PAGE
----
As greater concern for the environment has grown over the past few years, we have come to understand that the Earth, the animals and the climate itself are not eternally stable elements, but hugely vulnerable to human action. As a result of this new comprehension, more people have become engaged in work to protect and rehabilitate the planet and the animals we share it with.

Working with animals today is not simply a matter of cuddling fluffy bundles of fur – it is a far more serious and vital engagement bringing together science, medicine, ecology, biology, design, education, lifestyle, health, finance, as well as employment. If you are able to combine a great love of animals with a career, then possibly you are looking at one of the best ways to spend your working life.

As much as we may think we know animals, we have learned an extraordinary amount of new information in just the last ten years. As of 2012 all animals have been declared sentient beings. A sadly late decision. However, we now know so much more with regard to how animals communicate and experience environments, that we are much better able to care for them and preserve habitats.

Gone are the days when the idea of working with animals would automatically translate to the veterinary discipline. Today, there are so many options across a broad spectrum of jobs, that searching for an animal career can be quite daunting. Everybody knows what a vet does, but have you thought of veterinary technology? Or marine biology? Or animal behaviour study? The list is extensive.

The most essential attribute you need if you want to work with animals, is love. It’s that pure and that simple. Pure love. You must, above all else, be prepared to work with empathy with animals who cannot speak for themselves, and work with them with love, dedication, and a sense of purpose rather than profit. Not all jobs in the animal world come with fat salaries. In fact, quite the opposite – so it is a choice of career that is as much a calling as it may be a calculated decision.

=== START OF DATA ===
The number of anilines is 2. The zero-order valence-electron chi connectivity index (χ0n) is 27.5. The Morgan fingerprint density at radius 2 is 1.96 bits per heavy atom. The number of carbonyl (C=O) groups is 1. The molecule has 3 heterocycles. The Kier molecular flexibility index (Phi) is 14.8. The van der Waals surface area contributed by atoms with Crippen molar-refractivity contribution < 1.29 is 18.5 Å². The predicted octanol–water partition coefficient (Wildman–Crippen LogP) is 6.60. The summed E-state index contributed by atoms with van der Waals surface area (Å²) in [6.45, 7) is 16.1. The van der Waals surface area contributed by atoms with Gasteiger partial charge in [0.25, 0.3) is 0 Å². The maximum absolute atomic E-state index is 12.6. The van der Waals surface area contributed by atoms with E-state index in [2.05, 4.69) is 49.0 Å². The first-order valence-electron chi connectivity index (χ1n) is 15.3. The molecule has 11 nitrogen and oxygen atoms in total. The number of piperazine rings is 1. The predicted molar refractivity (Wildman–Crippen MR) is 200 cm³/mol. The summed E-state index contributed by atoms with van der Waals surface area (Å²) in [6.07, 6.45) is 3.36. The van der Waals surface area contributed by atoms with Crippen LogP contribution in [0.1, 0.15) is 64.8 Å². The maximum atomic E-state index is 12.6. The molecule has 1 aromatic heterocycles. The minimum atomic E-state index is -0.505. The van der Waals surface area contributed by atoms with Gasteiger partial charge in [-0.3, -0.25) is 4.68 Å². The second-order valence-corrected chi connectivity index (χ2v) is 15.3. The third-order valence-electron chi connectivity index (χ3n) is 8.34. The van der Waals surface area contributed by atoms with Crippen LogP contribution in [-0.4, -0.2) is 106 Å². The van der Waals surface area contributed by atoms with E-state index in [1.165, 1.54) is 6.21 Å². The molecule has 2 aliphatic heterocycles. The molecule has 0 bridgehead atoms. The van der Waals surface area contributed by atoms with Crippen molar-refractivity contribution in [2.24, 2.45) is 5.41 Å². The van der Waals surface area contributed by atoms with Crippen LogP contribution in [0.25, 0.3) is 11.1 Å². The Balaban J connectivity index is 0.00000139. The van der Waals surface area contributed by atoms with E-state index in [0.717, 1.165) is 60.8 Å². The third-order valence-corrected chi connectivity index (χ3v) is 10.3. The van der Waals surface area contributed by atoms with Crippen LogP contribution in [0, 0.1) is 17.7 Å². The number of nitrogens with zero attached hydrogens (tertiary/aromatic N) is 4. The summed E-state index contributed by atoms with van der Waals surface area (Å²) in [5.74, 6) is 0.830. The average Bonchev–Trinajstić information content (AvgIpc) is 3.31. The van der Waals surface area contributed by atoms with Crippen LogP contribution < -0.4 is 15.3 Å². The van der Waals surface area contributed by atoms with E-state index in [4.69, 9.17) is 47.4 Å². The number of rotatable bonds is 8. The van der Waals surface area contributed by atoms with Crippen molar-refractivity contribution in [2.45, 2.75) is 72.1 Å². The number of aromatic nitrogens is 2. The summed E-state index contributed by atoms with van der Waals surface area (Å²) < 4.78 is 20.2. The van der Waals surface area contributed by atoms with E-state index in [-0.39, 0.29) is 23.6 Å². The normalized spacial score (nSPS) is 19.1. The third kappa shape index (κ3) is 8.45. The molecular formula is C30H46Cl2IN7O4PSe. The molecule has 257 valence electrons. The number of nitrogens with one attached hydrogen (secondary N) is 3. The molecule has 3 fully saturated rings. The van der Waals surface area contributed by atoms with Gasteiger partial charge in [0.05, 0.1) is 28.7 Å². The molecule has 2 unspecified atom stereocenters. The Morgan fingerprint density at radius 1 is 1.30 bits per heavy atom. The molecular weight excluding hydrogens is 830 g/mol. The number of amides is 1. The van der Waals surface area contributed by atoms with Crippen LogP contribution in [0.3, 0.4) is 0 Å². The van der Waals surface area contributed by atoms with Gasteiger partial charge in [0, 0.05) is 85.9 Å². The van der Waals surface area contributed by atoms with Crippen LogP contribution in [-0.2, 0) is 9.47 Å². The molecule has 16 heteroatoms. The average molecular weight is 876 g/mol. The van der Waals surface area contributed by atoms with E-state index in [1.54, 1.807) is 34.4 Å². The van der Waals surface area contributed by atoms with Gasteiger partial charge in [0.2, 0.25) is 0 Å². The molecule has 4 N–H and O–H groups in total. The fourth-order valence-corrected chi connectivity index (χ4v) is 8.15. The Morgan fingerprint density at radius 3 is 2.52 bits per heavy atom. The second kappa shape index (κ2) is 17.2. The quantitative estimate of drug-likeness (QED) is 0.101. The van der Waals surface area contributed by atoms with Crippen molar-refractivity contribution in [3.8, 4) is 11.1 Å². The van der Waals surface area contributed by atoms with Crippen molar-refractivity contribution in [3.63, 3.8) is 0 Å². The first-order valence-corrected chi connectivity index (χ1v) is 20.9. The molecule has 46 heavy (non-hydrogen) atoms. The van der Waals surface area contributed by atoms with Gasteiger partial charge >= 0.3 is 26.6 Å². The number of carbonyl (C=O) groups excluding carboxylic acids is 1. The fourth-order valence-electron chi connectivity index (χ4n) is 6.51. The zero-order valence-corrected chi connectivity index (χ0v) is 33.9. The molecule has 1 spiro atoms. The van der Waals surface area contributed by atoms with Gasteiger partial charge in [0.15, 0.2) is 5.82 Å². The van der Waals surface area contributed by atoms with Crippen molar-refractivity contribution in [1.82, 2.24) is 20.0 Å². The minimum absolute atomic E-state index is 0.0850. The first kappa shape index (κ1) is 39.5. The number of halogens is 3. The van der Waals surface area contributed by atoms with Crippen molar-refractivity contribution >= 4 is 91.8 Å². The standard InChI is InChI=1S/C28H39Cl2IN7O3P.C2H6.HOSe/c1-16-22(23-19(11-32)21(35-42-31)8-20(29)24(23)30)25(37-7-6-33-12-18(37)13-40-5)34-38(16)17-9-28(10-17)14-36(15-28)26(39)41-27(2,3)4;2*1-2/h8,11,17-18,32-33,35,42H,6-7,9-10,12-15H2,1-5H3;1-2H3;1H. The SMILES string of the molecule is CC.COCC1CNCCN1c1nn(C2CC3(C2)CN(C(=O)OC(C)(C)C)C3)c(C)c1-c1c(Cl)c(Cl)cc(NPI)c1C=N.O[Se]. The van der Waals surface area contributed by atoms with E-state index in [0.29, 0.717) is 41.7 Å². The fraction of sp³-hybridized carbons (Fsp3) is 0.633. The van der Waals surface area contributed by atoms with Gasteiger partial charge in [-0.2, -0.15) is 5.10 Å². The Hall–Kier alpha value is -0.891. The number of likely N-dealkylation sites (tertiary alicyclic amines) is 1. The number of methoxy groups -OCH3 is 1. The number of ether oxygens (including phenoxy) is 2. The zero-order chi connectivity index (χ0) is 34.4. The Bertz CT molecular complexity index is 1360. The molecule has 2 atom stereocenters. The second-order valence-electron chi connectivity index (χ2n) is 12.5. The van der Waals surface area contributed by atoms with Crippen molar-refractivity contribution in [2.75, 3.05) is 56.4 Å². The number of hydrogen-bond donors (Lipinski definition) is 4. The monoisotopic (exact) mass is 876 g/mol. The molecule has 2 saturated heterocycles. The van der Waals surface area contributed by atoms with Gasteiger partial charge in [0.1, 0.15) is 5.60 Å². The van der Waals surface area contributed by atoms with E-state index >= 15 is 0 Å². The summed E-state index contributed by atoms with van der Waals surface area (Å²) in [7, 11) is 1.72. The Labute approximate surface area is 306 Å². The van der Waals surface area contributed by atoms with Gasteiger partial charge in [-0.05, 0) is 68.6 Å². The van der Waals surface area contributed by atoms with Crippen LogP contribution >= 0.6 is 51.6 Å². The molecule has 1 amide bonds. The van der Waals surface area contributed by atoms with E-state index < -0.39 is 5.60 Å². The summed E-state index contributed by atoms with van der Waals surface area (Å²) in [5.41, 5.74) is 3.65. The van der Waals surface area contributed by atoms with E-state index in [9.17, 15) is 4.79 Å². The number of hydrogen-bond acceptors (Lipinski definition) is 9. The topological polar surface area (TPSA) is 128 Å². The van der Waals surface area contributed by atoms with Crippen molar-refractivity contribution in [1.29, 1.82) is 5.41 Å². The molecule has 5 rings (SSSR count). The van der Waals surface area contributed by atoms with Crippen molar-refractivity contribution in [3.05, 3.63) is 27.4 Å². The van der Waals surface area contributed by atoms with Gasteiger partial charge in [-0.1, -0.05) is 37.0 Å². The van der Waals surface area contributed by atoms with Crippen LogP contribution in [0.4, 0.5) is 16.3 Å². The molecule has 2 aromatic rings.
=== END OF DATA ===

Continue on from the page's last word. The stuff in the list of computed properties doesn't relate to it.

Veterinarian

If veterinary surgery is your choice, you will find yourself working with all kinds of animals. Unlike doctors who focus on one species – ie: humans, you will be studying and working with house pets, livestock, and wildlife, including fish, snakes, and crocodiles! Your patients will not be able to tell you anything – where the pain is or what kind of discomfort they may be suffering – so the responsibility is pressing, not to mention intuitive, and must be accompanied by a fund of patience.

You will diagnose illnesses, treat injuries, prescribe medications, perform surgeries, and monitor patients’ progress. In addition, you would also be involved in research regarding animal health, the prevention and control of illnesses, and euthanising animals that are too ill to be treated. Employment is varied and across many areas. While the majority of veterinarians work in private animal clinics, many also work for government agencies, research centres, in the agricultural industry, and with rescue and rehabilitation organisations.

Those interested in pursuing careers in veterinary medicine at the highest level are required to earn a Doctor of Veterinary Medicine from an accredited college or university. Admission into these programmes is extremely competitive, so in order for students to increase their chances of admission, they should successfully complete courses in biology, anatomy, zoology, chemistry and physiology when they are undergraduates. Communication, compassion, and critical thinking are essential skills for succeeding in a veterinary career.

Animal Rescue

This is an area of work that requires more than dedication, it also calls for extreme strength of mind and purpose of action. Some situations you may encounter will be heart-breaking, and you will have to act calmly and within the confines of the law. Often the animals you are required to save have been the victims of abuse and neglect.

You may also be called upon to deal with stray and feral animals that do not have owners, or to assist when animals have been injured when caught up in emergencies such as cyclones and fires. Ancillary employment may include: animal shelter attendant; animal adoption counsellor; animal rescue co-ordinator; humane educator; animal inspector.

Wildlife Rehabilitation

 Wildlife rehabilitation combines veterinary medicine, animal behaviour, natural history, and environmental studies. Working with wild animals, you would be responsible for rescuing, treating and caring for wounded, sick or orphaned animals – and ultimately returning them to their natural habitat. It’s a challenging role and often means being outdoors in the bush, tracking animals, and dealing with sometimes dangerous situations.

Wild animals are more difficult to work with than domesticated pets, and their space and sense of independence must always be respected. Some animals may need extensive recovery time before they can be released back into the wild. Working with wild animals is certainly not for the faint at heart. Your driving motivation must be the preservation of wildlife. You may find yourself dealing with snakes or lions, so you will need to be in good physical condition.

Careers include qualifications in: biology, wildlife management, animal science, or ecology in order to gain a deeper understanding of animal care and wildlife science than hands-on job training can provide.

Working with animals is a challenging and fulfilling sphere of endeavour – maybe not the best paid, but one that is always driven by love. Love for our beautiful world, the environment, and all the species that share it. Pure love.